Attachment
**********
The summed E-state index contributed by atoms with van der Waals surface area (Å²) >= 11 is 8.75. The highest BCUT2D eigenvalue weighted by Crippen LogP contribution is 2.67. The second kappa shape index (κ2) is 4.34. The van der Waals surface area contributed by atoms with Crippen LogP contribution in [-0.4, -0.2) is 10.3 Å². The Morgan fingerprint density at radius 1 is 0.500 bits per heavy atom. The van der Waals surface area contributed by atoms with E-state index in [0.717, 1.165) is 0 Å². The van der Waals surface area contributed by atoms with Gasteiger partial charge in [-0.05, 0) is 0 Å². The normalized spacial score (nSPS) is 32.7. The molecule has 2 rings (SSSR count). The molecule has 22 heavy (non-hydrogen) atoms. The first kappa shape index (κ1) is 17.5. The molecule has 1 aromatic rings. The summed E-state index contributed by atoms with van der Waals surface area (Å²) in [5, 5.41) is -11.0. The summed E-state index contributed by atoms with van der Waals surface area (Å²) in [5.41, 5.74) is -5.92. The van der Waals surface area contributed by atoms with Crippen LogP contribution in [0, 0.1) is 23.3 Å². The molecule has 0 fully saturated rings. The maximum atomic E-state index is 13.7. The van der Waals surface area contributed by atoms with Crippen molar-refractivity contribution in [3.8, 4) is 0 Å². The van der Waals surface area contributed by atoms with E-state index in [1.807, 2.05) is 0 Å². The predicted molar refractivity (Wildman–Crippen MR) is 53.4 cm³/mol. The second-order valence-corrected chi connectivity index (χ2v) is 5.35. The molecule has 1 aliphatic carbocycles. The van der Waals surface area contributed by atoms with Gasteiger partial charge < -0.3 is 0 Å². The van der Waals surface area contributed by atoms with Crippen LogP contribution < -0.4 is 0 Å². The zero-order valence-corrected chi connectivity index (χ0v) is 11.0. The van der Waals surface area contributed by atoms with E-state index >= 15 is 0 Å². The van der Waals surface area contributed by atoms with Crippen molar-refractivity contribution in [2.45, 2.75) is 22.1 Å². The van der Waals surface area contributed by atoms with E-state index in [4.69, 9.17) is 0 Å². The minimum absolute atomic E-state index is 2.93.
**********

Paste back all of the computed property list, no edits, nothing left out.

The summed E-state index contributed by atoms with van der Waals surface area (Å²) >= 11 is 8.75. The highest BCUT2D eigenvalue weighted by Crippen LogP contribution is 2.67. The second kappa shape index (κ2) is 4.34. The van der Waals surface area contributed by atoms with Crippen LogP contribution in [-0.4, -0.2) is 10.3 Å². The Morgan fingerprint density at radius 1 is 0.500 bits per heavy atom. The van der Waals surface area contributed by atoms with E-state index in [0.717, 1.165) is 0 Å². The van der Waals surface area contributed by atoms with Gasteiger partial charge in [-0.05, 0) is 0 Å². The normalized spacial score (nSPS) is 32.7. The molecule has 2 rings (SSSR count). The molecule has 22 heavy (non-hydrogen) atoms. The first kappa shape index (κ1) is 17.5. The molecule has 1 aromatic rings. The summed E-state index contributed by atoms with van der Waals surface area (Å²) in [5, 5.41) is -11.0. The summed E-state index contributed by atoms with van der Waals surface area (Å²) in [5.41, 5.74) is -5.92. The van der Waals surface area contributed by atoms with Crippen LogP contribution in [0, 0.1) is 23.3 Å². The molecule has 0 fully saturated rings. The maximum atomic E-state index is 13.7. The van der Waals surface area contributed by atoms with Crippen molar-refractivity contribution in [3.8, 4) is 0 Å². The van der Waals surface area contributed by atoms with E-state index in [1.807, 2.05) is 0 Å². The predicted molar refractivity (Wildman–Crippen MR) is 53.4 cm³/mol. The second-order valence-corrected chi connectivity index (χ2v) is 5.35. The molecule has 1 aliphatic carbocycles. The van der Waals surface area contributed by atoms with Gasteiger partial charge < -0.3 is 0 Å². The van der Waals surface area contributed by atoms with Crippen LogP contribution < -0.4 is 0 Å². The zero-order valence-corrected chi connectivity index (χ0v) is 11.0. The van der Waals surface area contributed by atoms with E-state index >= 15 is 0 Å². The van der Waals surface area contributed by atoms with Crippen molar-refractivity contribution in [2.45, 2.75) is 22.1 Å². The van der Waals surface area contributed by atoms with E-state index in [4.69, 9.17) is 0 Å². The minimum absolute atomic E-state index is 2.93.